November is lineup-tinkering season in college hoops, and I’m curious to see if the Zags struck gold with their backup big combo of freshman center Zach Collins and power forward Killian Tillie, who were the key to their 69–48 demolition of San Diego State on Monday. In their 24 Collins-Tillie possessions, the Zags had an efficiency margin of +1.02 PPP, compared to negative 0.05 PPP with their starting 4–5 combo of Johnathan Williams and Przemek Karnowski, according to Hooplens.com data. Collins and Tillie worked especially well together as the center and back-left defenders, respectively, in an active 2–3 zone, something I’d expect to see plenty of this season after they were heavily man-to-man in ‘15–16.
Next up: 11/18 vs. Bryant, 11/24 vs. Quinnipiac in AdvoCare Invitational
Always nice to see the younger players paying homage to their predecessors, like Joel Embiid breaking out a perfect Hakeem Olajuwon Dream Shake for the Sixers . . . or, on the college level, Louisville’s Donovan Mitchell evoking former Cardinal Russ Smith’s famed 1-on-5 fastbreak—from March 2013 against Syracuse—with a similar attack against William & Mary. Watch them, back-to-back:
(As an aside: Power Rankings Good Vibes go out to Russ, one of my favorite college players ever, who’s being publicly thrown under the bus by his current coach in Turkey. The guy needs to learn, like Rick Pitino did, that the longer the leash—and the bigger the stack of waffles—you give Russ, the better he gets.)
Next up: 11/17 vs. Long Beach State, 11/23 vs. Old Dominion in Battle for Atlantis
Austin Nichols’s Virginia debut was delayed by one regular-season game, as he served out a suspension for a violation of team rules, and then by six minutes and 42 seconds into the Cavaliers’ second game, as the Memphis transfer was surprisingly the fourth guy off the bench against St. Francis (N.Y.) on Tuesday. Nichols proceeded to put up a team-high 11 points in 16 minutes, and as the guy SI projected to lead Virginia in scoring this season, one would think he’ll eventually slide into the starting lineup. The world needs more of his throwback, lifted-knee, righty hook:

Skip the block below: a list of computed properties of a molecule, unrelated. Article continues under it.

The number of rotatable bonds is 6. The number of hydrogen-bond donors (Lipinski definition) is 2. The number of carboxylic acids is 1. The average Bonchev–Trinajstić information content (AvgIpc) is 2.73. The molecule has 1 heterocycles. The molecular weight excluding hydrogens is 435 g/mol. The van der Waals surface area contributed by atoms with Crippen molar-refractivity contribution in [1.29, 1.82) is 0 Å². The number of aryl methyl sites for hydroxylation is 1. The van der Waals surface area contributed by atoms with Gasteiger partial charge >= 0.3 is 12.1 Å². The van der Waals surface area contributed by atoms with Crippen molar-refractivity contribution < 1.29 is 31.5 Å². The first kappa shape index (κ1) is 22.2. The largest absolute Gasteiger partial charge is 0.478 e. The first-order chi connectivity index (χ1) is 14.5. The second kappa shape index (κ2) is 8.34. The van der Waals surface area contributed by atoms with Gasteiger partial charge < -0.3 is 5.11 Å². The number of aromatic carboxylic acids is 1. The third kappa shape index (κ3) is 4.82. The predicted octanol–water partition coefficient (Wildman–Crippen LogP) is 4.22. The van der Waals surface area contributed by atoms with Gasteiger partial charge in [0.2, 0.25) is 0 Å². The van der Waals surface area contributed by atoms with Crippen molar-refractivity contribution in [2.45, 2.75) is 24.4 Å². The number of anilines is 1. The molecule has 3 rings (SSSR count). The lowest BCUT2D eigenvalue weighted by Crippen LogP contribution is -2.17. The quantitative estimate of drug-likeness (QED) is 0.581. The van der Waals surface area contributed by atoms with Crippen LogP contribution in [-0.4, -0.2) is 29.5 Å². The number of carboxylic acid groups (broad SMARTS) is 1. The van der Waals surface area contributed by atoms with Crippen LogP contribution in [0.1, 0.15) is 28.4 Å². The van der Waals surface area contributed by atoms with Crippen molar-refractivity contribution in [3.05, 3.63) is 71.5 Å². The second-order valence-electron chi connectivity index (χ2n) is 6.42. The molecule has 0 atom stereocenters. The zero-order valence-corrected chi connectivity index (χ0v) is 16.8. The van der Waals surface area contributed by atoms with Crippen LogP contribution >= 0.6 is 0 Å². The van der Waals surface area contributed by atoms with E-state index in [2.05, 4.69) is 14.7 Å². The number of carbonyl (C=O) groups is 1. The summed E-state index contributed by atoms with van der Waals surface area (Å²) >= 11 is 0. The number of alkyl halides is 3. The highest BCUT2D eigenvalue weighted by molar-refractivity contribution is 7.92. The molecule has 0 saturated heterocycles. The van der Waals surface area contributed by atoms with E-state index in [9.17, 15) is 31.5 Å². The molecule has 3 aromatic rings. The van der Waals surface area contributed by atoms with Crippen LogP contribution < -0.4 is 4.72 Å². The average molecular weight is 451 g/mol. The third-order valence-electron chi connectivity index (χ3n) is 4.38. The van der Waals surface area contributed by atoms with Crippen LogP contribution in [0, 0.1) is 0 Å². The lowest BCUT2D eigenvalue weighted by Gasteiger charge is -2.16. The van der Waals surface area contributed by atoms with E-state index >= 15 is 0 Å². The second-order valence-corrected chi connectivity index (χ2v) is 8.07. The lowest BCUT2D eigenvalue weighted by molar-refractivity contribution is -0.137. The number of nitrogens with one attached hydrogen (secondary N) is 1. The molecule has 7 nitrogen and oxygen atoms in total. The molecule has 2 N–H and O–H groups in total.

(. . . but perhaps less of his lefty jump hook.)
Next up: 11/20 vs. Yale, 11/22 vs. Grambling State
The early returns on Finnish stretch-four Lauri Markkanen have been excellent, as the 7-foot freshman is averaging a high-efficiency, 19.5 points and 7.0 boards through two games. He’s not a dominant low-post guy yet but his pick-and-pop game is already at a high level, as he has the shooting range to effortlessly knock down FIBA-length threes and the ballhandling skills to attack closeouts off the bounce. What I’ve seen on film thus far makes Markkanen look like a Euro Frank Kaminsky—not nearly as complete a player as Kaminsky was as a senior at Wisconsin, but well ahead of where Frank the Tank was as a freshman and sophomore.
Next up: 11/18 vs. Sacred Heart, 11/21 vs. Northern Colorado
A Commendable Scheduling Award goes out to the Musketeers, who didn’t settle for the 13-plus games they’re likely to play against top-50 opponents during Big East competition. Their nonconference slate puts them up against the potential champs of the Patriot League (Lehigh, whom Xavier already beat), Summit (North Dakota State) and AAC (Cincinnati)—and then as many as five more potential NCAA tournament teams in Baylor, Colorado, Utah, and (if the Tire Pros Invitational bracket holds to form) Clemson and Oklahoma. We’ll have a very good sense of who the Musketeers are by Christmastime—and hopefully they’ll get rewarded for their boldness by the Selection Committee.